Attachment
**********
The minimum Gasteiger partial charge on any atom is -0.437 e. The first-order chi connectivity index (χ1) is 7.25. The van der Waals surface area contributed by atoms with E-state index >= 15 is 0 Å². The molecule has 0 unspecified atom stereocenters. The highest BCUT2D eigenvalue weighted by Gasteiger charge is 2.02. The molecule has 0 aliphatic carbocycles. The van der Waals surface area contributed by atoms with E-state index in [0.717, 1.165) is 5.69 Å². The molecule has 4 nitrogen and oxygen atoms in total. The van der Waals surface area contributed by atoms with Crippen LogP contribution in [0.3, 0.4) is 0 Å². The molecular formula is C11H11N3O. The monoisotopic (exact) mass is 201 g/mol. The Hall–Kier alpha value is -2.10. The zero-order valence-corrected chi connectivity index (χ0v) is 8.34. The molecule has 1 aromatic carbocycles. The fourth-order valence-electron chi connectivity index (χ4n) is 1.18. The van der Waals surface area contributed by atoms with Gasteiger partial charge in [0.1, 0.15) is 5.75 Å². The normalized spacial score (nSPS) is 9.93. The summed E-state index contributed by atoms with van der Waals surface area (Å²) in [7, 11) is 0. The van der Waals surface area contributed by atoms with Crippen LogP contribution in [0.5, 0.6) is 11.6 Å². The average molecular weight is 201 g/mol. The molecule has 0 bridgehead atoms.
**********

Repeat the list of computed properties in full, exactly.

The minimum Gasteiger partial charge on any atom is -0.437 e. The first-order chi connectivity index (χ1) is 7.25. The van der Waals surface area contributed by atoms with E-state index >= 15 is 0 Å². The molecule has 0 unspecified atom stereocenters. The highest BCUT2D eigenvalue weighted by Gasteiger charge is 2.02. The molecule has 0 aliphatic carbocycles. The van der Waals surface area contributed by atoms with E-state index in [0.717, 1.165) is 5.69 Å². The molecule has 4 nitrogen and oxygen atoms in total. The van der Waals surface area contributed by atoms with Crippen LogP contribution in [0.3, 0.4) is 0 Å². The molecular formula is C11H11N3O. The monoisotopic (exact) mass is 201 g/mol. The Hall–Kier alpha value is -2.10. The zero-order valence-corrected chi connectivity index (χ0v) is 8.34. The molecule has 1 aromatic carbocycles. The fourth-order valence-electron chi connectivity index (χ4n) is 1.18. The van der Waals surface area contributed by atoms with Gasteiger partial charge in [0.1, 0.15) is 5.75 Å². The normalized spacial score (nSPS) is 9.93. The summed E-state index contributed by atoms with van der Waals surface area (Å²) in [7, 11) is 0. The van der Waals surface area contributed by atoms with Crippen LogP contribution in [0.5, 0.6) is 11.6 Å². The average molecular weight is 201 g/mol. The molecule has 0 bridgehead atoms.